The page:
3 Benefits of Autonomous Floor Care Equipment in Healthcare

Switching to robots can help departments address staffing shortages and streamline tasks.

By Jeff Wardon, Jr., Assistant Editor


Autonomous machines are becoming more widely used in healthcare, and one application they can be used for is floor care and maintenance. These devices can essentially work on their own after being properly set up. 

“Basically, once you get the autonomous floor scrubber set up after mapping it through either fill in or copycat, the floor care professional takes the machine to the designated starting point, pushes a play button and then the machine does its own thing,” says Phil Carrizales, director of the jan/san division at Acme Paper and Supply Company. 

Here are three benefits of autonomous floor care equipment for healthcare facilities. 

1.) Sized for the space 

Autonomous floor care equipment comes in a variety of sizes, which will allow environmental services departments to choose the right machine for their space.  

“Some of the smaller ones are better for healthcare, especially in patient settings, but they also have larger ones for the larger areas,” says Carrizales. 

Carrizales adds there are also some autonomous sweepers and vacuums. While they are typically smaller, he says they are great for healthcare office areas, patient floors and general areas. Carrizales also mentions that these devices are useful for doing a pre-sweep before deploying the auto scrubbers. 

2.) Helping with labor shortages 

One area of need for healthcare can be addressing labor shortages, a problem that has been plaguing many healthcare facilities. These autonomous machines can work alongside the existing staff and assist them with their tasks. 

“It is not like these machines are just replacing any individuals,” says Carrizales. “Instead, they are helping them to get the facility to a point where they can do more detailed cleaning. Again, it really depends on the size of the of the facility and the amount of labor that they have or do not have.”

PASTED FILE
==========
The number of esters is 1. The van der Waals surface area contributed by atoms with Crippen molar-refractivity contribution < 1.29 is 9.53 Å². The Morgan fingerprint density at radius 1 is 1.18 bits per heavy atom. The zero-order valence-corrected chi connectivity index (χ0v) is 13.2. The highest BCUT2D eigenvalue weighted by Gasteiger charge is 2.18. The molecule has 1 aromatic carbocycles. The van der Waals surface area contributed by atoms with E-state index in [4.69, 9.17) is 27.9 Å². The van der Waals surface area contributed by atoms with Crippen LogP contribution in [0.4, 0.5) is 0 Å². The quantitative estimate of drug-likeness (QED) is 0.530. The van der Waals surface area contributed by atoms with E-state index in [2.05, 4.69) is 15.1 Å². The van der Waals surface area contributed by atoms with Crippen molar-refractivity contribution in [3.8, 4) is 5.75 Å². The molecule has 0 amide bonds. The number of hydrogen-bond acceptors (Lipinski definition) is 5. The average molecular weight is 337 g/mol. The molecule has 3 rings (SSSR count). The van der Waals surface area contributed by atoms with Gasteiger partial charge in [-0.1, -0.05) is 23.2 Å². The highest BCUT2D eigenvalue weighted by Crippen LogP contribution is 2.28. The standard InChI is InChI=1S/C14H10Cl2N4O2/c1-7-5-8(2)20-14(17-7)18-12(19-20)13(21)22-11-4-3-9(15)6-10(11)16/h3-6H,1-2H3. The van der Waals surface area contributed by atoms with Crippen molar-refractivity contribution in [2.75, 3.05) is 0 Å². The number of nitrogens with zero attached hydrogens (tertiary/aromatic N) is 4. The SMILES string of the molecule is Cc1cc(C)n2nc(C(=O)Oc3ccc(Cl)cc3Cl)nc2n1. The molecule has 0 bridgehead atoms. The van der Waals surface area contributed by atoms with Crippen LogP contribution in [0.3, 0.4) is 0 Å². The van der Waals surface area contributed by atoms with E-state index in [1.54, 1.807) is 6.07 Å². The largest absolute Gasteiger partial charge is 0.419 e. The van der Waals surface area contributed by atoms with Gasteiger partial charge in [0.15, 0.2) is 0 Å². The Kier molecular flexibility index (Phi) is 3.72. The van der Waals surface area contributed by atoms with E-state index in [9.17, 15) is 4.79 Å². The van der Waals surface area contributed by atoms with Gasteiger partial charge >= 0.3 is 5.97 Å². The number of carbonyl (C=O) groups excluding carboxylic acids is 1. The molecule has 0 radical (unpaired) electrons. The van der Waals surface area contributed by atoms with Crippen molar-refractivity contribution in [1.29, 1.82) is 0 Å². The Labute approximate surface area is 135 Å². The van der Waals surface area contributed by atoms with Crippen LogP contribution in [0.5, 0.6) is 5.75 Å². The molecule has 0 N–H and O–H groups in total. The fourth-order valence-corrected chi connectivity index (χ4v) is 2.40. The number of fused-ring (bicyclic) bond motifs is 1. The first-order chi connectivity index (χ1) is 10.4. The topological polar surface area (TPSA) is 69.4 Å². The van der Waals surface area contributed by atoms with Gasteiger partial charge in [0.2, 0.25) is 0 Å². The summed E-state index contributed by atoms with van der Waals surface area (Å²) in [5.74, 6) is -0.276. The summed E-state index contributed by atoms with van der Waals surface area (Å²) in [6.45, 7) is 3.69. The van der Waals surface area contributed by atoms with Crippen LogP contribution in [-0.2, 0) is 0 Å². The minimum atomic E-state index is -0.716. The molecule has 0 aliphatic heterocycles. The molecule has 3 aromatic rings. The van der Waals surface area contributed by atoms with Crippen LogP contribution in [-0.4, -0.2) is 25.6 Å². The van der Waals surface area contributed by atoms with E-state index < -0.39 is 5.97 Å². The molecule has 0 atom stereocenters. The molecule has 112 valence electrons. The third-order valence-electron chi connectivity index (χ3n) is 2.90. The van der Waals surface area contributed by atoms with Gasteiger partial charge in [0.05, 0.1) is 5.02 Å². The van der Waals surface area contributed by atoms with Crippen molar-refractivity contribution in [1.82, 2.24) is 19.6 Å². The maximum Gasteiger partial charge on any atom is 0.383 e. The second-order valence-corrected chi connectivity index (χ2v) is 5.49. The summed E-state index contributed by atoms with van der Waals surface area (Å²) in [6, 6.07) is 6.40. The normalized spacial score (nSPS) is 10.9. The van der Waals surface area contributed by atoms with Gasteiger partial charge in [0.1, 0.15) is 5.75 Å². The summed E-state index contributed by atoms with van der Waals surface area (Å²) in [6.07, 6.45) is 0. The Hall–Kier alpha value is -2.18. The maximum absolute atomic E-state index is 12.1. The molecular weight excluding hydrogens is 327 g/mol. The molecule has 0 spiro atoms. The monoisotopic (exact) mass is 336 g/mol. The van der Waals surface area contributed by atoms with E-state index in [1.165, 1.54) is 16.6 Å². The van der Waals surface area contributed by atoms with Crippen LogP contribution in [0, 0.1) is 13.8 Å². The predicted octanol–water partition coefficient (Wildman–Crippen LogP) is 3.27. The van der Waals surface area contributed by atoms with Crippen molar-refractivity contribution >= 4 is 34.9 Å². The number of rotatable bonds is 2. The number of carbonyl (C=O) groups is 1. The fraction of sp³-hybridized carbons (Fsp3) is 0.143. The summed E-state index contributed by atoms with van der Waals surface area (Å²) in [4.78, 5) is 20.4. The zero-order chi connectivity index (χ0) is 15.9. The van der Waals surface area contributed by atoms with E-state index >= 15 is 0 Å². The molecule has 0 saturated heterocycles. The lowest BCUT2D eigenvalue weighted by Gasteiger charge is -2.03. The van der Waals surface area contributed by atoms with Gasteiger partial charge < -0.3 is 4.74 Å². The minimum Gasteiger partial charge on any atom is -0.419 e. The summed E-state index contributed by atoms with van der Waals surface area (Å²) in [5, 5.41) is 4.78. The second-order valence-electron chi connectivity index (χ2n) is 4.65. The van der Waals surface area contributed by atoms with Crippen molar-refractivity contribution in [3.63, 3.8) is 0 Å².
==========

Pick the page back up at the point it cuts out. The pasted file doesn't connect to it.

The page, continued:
Carrizales says that a healthcare facility needs to have enough cleanable square footage to warrant investments into autonomous devices since they can be expensive. He stresses that it ultimately boils down to return on investment (ROI). 

According to Carrizales, the autonomous devices (i.e., scrubbers, vacuums or sweepers) have a good ROI within 12 to 18 months. Adding to that, he says that these machines “pay for themselves” by the end of their warranty periods which can go on for multiple years – making it a lower cost solution in the long-term. 

3.) Internet of Things (IoT) Connectivity 

The IoT presents a whole host of capabilities and benefits for autonomous devices. With them being interconnected to a larger network, some floor care tasks and processes can be streamlined. One way this is done is through these machines being connected to a dashboard. 

“A lot of the autonomous units have dashboards that you can plug into their current systems,” says Carrizales. “So, at the end of every day, they will provide feedback of square footage that was cleaned or vacuumed, exactly what they hit and if there are any obstacles in their way that they could not get around. They will provide that report back every single day. The actual autonomous machines are loaded with sensors themselves and they give you fantastic reports of exactly what they did.” 

Carrizales highlights that this also adds a level of accountability with cleaning tasks for the different areas of a healthcare facility, enabling facility managers to see what really got done. 

Jeff Wardon, Jr. is the assistant editor for the facilities market. 



January 4, 2024


Topic Area: Environmental Services , Infection Control


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